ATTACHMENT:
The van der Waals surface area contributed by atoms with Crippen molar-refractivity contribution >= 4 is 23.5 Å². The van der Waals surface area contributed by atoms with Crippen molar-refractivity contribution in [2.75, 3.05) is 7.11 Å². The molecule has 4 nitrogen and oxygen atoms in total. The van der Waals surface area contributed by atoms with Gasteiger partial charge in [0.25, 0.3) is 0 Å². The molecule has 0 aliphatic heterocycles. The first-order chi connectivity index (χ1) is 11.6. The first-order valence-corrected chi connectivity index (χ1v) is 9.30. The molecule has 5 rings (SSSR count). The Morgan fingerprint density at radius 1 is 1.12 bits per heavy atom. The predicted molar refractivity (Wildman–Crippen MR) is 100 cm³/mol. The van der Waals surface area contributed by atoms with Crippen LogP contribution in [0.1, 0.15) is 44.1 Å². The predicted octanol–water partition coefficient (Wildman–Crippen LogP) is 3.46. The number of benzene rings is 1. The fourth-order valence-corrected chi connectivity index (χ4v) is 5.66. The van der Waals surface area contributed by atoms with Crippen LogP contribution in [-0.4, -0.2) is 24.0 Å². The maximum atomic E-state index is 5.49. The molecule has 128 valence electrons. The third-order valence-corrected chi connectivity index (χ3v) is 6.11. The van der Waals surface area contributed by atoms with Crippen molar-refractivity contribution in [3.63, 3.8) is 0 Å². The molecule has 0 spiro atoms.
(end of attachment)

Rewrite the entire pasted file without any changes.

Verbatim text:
The van der Waals surface area contributed by atoms with Crippen molar-refractivity contribution >= 4 is 23.5 Å². The van der Waals surface area contributed by atoms with Crippen molar-refractivity contribution in [2.75, 3.05) is 7.11 Å². The molecule has 4 nitrogen and oxygen atoms in total. The van der Waals surface area contributed by atoms with Gasteiger partial charge in [0.25, 0.3) is 0 Å². The molecule has 0 aliphatic heterocycles. The first-order chi connectivity index (χ1) is 11.6. The first-order valence-corrected chi connectivity index (χ1v) is 9.30. The molecule has 5 rings (SSSR count). The Morgan fingerprint density at radius 1 is 1.12 bits per heavy atom. The predicted molar refractivity (Wildman–Crippen MR) is 100 cm³/mol. The van der Waals surface area contributed by atoms with Crippen LogP contribution in [0.1, 0.15) is 44.1 Å². The predicted octanol–water partition coefficient (Wildman–Crippen LogP) is 3.46. The number of benzene rings is 1. The fourth-order valence-corrected chi connectivity index (χ4v) is 5.66. The van der Waals surface area contributed by atoms with Crippen LogP contribution in [-0.4, -0.2) is 24.0 Å². The maximum atomic E-state index is 5.49. The molecule has 128 valence electrons. The third-order valence-corrected chi connectivity index (χ3v) is 6.11. The van der Waals surface area contributed by atoms with Crippen molar-refractivity contribution in [3.63, 3.8) is 0 Å². The molecule has 0 spiro atoms.